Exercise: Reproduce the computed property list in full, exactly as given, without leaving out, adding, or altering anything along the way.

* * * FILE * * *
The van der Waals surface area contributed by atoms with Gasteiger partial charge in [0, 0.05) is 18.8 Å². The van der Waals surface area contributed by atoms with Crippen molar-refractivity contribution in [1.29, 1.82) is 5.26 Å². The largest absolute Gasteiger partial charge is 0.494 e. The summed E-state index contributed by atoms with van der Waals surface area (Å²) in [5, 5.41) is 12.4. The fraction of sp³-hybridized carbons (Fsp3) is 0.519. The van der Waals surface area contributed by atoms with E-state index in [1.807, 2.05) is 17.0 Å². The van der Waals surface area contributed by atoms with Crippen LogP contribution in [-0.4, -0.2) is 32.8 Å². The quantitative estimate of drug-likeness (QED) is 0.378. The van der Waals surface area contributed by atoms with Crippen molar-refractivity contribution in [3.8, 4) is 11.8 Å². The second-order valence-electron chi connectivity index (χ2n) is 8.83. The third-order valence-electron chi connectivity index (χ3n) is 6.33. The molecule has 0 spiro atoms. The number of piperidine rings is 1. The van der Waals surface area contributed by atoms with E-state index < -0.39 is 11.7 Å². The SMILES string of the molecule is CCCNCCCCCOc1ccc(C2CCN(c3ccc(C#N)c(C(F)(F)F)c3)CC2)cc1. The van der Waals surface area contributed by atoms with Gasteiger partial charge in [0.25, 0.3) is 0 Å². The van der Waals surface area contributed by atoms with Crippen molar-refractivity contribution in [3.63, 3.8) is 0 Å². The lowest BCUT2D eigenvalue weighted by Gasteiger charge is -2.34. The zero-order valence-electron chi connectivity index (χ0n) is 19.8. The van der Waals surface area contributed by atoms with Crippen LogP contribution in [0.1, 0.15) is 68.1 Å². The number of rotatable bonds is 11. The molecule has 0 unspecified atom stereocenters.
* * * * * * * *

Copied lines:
The van der Waals surface area contributed by atoms with Gasteiger partial charge in [0, 0.05) is 18.8 Å². The van der Waals surface area contributed by atoms with Crippen molar-refractivity contribution in [1.29, 1.82) is 5.26 Å². The largest absolute Gasteiger partial charge is 0.494 e. The summed E-state index contributed by atoms with van der Waals surface area (Å²) in [5, 5.41) is 12.4. The fraction of sp³-hybridized carbons (Fsp3) is 0.519. The van der Waals surface area contributed by atoms with E-state index in [1.807, 2.05) is 17.0 Å². The van der Waals surface area contributed by atoms with Crippen LogP contribution in [-0.4, -0.2) is 32.8 Å². The quantitative estimate of drug-likeness (QED) is 0.378. The van der Waals surface area contributed by atoms with Crippen molar-refractivity contribution in [3.8, 4) is 11.8 Å². The second-order valence-electron chi connectivity index (χ2n) is 8.83. The third-order valence-electron chi connectivity index (χ3n) is 6.33. The molecule has 0 spiro atoms. The number of piperidine rings is 1. The van der Waals surface area contributed by atoms with E-state index < -0.39 is 11.7 Å². The SMILES string of the molecule is CCCNCCCCCOc1ccc(C2CCN(c3ccc(C#N)c(C(F)(F)F)c3)CC2)cc1. The van der Waals surface area contributed by atoms with Gasteiger partial charge in [0.25, 0.3) is 0 Å². The van der Waals surface area contributed by atoms with Crippen molar-refractivity contribution in [3.63, 3.8) is 0 Å². The lowest BCUT2D eigenvalue weighted by Gasteiger charge is -2.34. The zero-order valence-electron chi connectivity index (χ0n) is 19.8. The van der Waals surface area contributed by atoms with Crippen LogP contribution in [0.1, 0.15) is 68.1 Å². The number of rotatable bonds is 11. The molecule has 0 unspecified atom stereocenters.